This book is a very comprehensive reference for the angler planning to travel to distant rivers, and if you live in a state without any of the listed tailwaters, you’ll be doing some research before you embark on your trip. But is the book necessary?  With the internet, anglers can research most any water they wish to fish. Guides, local fly shops, recommended gear, lodging, maps, launch points, seasonal hatches and a score of other helpful information can likely all be found in cyberspace if you put in the time. The internet is, after all, an endless abyss of reference material, among other things. And because of that vastness it’s not always easy to navigate the internet in quest of all the information you may need for a trip. Fortunately the authors have done that for you and it’s all packaged neatly in one volume, divided into 4 sections: The West, Rockies, South, and East. Another thing you don’t get with the internet—something I love—is the smell of a new book when you crack open the cover. And books get better with age. Imagine the condition of this book after it’s traveled with you across the country several times as you check each river off your list. A road-weary book develops a personality all its own: bent cover, torn pages stained from early morning coffee spills—just try to dog-ear a web page…

Detailed maps, great photos, comprehensive content.

Lest one should think that no single author (or in this case, two authors) can possibly be experts on 50 different rivers spanning the continent, don’t fret—each river in the book is covered by a chapter author. These folks are the local experts on the rivers listed so you get firsthand knowledge and information from people who have an intimate familiarity with the waters. It’s a very authentic way to cover so many locations. Each chapter includes photos of the river and the fish that beg the reader to come hither. Full-page, detailed maps showing roads, launch points, wading areas and campgrounds in the immediate vicinity are included. The chapter descriptions of each river are very comprehensive and supplemental information at the end of each chapter provides valuable information such as the closest fly shops, outfitters/guides, lodging, closest emergency medical help, eateries and perhaps most importantly, the best place to get a cold, stiff drink. Also provided is the quality of cell phone service in the areas you may be fishing. This is all great information to have. In one place. Try THAT on the internet.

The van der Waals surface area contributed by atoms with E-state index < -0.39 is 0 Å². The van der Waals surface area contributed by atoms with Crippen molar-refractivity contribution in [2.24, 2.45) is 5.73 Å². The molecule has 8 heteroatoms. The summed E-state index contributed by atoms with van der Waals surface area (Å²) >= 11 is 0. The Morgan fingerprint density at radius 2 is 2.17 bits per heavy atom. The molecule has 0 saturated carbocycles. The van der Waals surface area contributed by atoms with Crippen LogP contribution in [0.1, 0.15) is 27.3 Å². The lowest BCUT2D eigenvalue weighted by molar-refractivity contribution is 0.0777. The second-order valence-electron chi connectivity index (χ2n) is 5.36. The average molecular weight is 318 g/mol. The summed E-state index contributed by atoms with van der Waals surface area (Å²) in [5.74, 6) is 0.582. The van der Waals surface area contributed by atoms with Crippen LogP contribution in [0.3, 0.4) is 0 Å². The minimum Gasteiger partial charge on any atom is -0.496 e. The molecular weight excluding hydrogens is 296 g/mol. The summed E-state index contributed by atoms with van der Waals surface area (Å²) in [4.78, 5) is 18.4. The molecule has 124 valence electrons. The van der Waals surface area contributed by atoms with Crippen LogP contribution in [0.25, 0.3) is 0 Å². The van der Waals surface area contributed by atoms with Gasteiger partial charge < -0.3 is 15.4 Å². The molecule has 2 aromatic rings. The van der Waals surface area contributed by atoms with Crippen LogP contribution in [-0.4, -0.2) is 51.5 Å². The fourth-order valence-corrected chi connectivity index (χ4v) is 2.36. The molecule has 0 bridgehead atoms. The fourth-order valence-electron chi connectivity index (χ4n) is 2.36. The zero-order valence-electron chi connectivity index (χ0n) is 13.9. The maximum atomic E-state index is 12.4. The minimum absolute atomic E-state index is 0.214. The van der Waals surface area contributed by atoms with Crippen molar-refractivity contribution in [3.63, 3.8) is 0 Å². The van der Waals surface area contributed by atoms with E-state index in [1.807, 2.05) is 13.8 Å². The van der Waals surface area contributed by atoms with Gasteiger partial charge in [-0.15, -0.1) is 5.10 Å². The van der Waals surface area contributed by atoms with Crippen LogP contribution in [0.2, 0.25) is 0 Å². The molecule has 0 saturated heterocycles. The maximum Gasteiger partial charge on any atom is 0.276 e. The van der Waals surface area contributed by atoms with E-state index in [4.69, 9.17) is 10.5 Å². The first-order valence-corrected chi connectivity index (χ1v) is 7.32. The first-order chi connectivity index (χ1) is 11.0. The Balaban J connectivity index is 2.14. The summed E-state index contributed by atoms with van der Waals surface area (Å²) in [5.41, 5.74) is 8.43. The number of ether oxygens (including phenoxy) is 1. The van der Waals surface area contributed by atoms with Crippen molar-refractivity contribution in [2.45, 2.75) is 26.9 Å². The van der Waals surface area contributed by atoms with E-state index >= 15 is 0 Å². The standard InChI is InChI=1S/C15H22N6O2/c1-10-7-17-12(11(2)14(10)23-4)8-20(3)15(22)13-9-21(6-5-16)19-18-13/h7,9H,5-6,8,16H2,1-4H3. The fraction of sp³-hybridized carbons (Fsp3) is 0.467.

Local information to help plan your trip.

Here is a list of the tailwaters covered:

West: Lees Ferry, San Juan, Provo, Feather, Lower Sacramento, Trinity, Upper Rogue, Deschutes, Owyhee, Henry’s Fork, South Fork (Snake), Upper Columbia (BC, Canada).

Rockies: Dolores, Cheesman Canyon, Dream Stream, Elevenmile Canyon, Arkansas, Taylor, Fryingpan, Gunnison, Blue, Yampa, Green, Grey Reef, Miracle Mile, Wind River Canyon, Madison, Beaverhead, Missouri, Kootenai, Bow.

South: Guadalupe, Chattahoochee, Toccoa, Little Red, Norfolk, White, Lake Taneycomo, South Holston, Caney Fork, Cumberland, Mountain Fork, Hiwassee, Clinch, Watauga.

East: Big Gunpowder, North Branch Potomac, Upper Delaware, Neversink, Farmington, Deerfield, Upper Connecticut, Rapid, Muskegon, Grand

I don’t know about you, but I’ve only got 46 more tailwaters to go before I’ve fished all 50 listed in this wonderful book. I better get busy. If you need more compelling reasons to pick up a copy of this book, the authors look like real nice folks—I’m sure they’d appreciate your patronage.

Authors Terry and Wendy Gunn

50 Best Tailwaters to Fly Fish is published by Stonefly Press and retails for $34.95